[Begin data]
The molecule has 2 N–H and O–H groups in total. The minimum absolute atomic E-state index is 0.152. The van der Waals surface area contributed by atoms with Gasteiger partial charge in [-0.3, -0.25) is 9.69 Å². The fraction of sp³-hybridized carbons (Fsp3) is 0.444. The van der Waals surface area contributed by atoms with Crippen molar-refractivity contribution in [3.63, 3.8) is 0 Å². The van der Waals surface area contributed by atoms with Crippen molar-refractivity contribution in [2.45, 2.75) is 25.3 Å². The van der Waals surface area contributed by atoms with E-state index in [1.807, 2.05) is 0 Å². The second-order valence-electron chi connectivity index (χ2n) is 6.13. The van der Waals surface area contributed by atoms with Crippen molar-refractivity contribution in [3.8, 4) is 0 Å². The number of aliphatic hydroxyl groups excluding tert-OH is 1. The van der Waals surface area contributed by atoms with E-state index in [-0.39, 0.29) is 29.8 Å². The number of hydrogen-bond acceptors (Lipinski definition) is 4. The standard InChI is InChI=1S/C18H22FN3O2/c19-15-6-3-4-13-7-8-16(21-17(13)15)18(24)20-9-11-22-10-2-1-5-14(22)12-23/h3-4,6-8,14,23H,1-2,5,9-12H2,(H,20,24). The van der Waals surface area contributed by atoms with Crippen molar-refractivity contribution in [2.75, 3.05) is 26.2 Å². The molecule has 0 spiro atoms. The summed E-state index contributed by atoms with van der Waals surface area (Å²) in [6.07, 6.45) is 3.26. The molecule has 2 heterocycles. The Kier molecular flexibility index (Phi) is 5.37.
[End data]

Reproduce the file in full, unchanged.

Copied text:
The molecule has 2 N–H and O–H groups in total. The minimum absolute atomic E-state index is 0.152. The van der Waals surface area contributed by atoms with Gasteiger partial charge in [-0.3, -0.25) is 9.69 Å². The fraction of sp³-hybridized carbons (Fsp3) is 0.444. The van der Waals surface area contributed by atoms with Crippen molar-refractivity contribution in [3.63, 3.8) is 0 Å². The van der Waals surface area contributed by atoms with Crippen molar-refractivity contribution in [2.45, 2.75) is 25.3 Å². The van der Waals surface area contributed by atoms with E-state index in [1.807, 2.05) is 0 Å². The second-order valence-electron chi connectivity index (χ2n) is 6.13. The van der Waals surface area contributed by atoms with Crippen molar-refractivity contribution in [3.8, 4) is 0 Å². The number of aliphatic hydroxyl groups excluding tert-OH is 1. The van der Waals surface area contributed by atoms with E-state index in [-0.39, 0.29) is 29.8 Å². The number of hydrogen-bond acceptors (Lipinski definition) is 4. The standard InChI is InChI=1S/C18H22FN3O2/c19-15-6-3-4-13-7-8-16(21-17(13)15)18(24)20-9-11-22-10-2-1-5-14(22)12-23/h3-4,6-8,14,23H,1-2,5,9-12H2,(H,20,24). The van der Waals surface area contributed by atoms with Crippen molar-refractivity contribution in [2.75, 3.05) is 26.2 Å². The molecule has 0 spiro atoms. The summed E-state index contributed by atoms with van der Waals surface area (Å²) in [6.07, 6.45) is 3.26. The molecule has 2 heterocycles. The Kier molecular flexibility index (Phi) is 5.37.